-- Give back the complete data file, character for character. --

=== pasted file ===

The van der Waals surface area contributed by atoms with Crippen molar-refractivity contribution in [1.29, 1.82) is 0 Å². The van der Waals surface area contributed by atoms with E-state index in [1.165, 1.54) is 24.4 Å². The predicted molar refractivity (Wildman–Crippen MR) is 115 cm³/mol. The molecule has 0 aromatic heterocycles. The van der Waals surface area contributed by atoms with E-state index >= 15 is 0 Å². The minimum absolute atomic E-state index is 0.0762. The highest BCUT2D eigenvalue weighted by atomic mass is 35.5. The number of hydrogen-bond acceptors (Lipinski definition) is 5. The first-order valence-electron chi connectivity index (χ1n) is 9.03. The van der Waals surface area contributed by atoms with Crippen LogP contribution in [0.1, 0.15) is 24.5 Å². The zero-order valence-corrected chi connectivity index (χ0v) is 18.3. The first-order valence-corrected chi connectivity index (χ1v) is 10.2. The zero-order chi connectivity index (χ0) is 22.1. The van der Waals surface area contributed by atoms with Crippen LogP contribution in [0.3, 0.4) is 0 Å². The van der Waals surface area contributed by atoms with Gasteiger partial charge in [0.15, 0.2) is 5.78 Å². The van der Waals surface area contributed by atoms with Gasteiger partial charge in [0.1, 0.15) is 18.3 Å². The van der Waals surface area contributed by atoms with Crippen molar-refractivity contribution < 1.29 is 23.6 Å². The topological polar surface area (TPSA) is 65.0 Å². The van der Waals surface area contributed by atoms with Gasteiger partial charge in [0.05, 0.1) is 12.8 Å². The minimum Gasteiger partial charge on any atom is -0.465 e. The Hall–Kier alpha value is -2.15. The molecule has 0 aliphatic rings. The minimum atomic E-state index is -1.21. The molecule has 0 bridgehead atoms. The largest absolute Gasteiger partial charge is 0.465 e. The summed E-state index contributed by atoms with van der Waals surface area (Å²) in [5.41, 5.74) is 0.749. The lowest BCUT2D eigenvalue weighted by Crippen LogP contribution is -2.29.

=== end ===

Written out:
The van der Waals surface area contributed by atoms with Crippen molar-refractivity contribution in [1.29, 1.82) is 0 Å². The van der Waals surface area contributed by atoms with E-state index in [1.165, 1.54) is 24.4 Å². The predicted molar refractivity (Wildman–Crippen MR) is 115 cm³/mol. The molecule has 0 aromatic heterocycles. The van der Waals surface area contributed by atoms with E-state index >= 15 is 0 Å². The minimum absolute atomic E-state index is 0.0762. The highest BCUT2D eigenvalue weighted by atomic mass is 35.5. The number of hydrogen-bond acceptors (Lipinski definition) is 5. The first-order valence-electron chi connectivity index (χ1n) is 9.03. The van der Waals surface area contributed by atoms with Crippen LogP contribution in [0.1, 0.15) is 24.5 Å². The zero-order valence-corrected chi connectivity index (χ0v) is 18.3. The first-order valence-corrected chi connectivity index (χ1v) is 10.2. The zero-order chi connectivity index (χ0) is 22.1. The van der Waals surface area contributed by atoms with Crippen LogP contribution in [0.3, 0.4) is 0 Å². The van der Waals surface area contributed by atoms with Gasteiger partial charge in [0.15, 0.2) is 5.78 Å². The van der Waals surface area contributed by atoms with Gasteiger partial charge in [0.1, 0.15) is 18.3 Å². The van der Waals surface area contributed by atoms with Crippen molar-refractivity contribution < 1.29 is 23.6 Å². The topological polar surface area (TPSA) is 65.0 Å². The van der Waals surface area contributed by atoms with Gasteiger partial charge in [0.05, 0.1) is 12.8 Å². The minimum Gasteiger partial charge on any atom is -0.465 e. The Hall–Kier alpha value is -2.15. The molecule has 0 aliphatic rings. The minimum atomic E-state index is -1.21. The molecule has 0 bridgehead atoms. The largest absolute Gasteiger partial charge is 0.465 e. The summed E-state index contributed by atoms with van der Waals surface area (Å²) in [5.41, 5.74) is 0.749. The lowest BCUT2D eigenvalue weighted by Crippen LogP contribution is -2.29.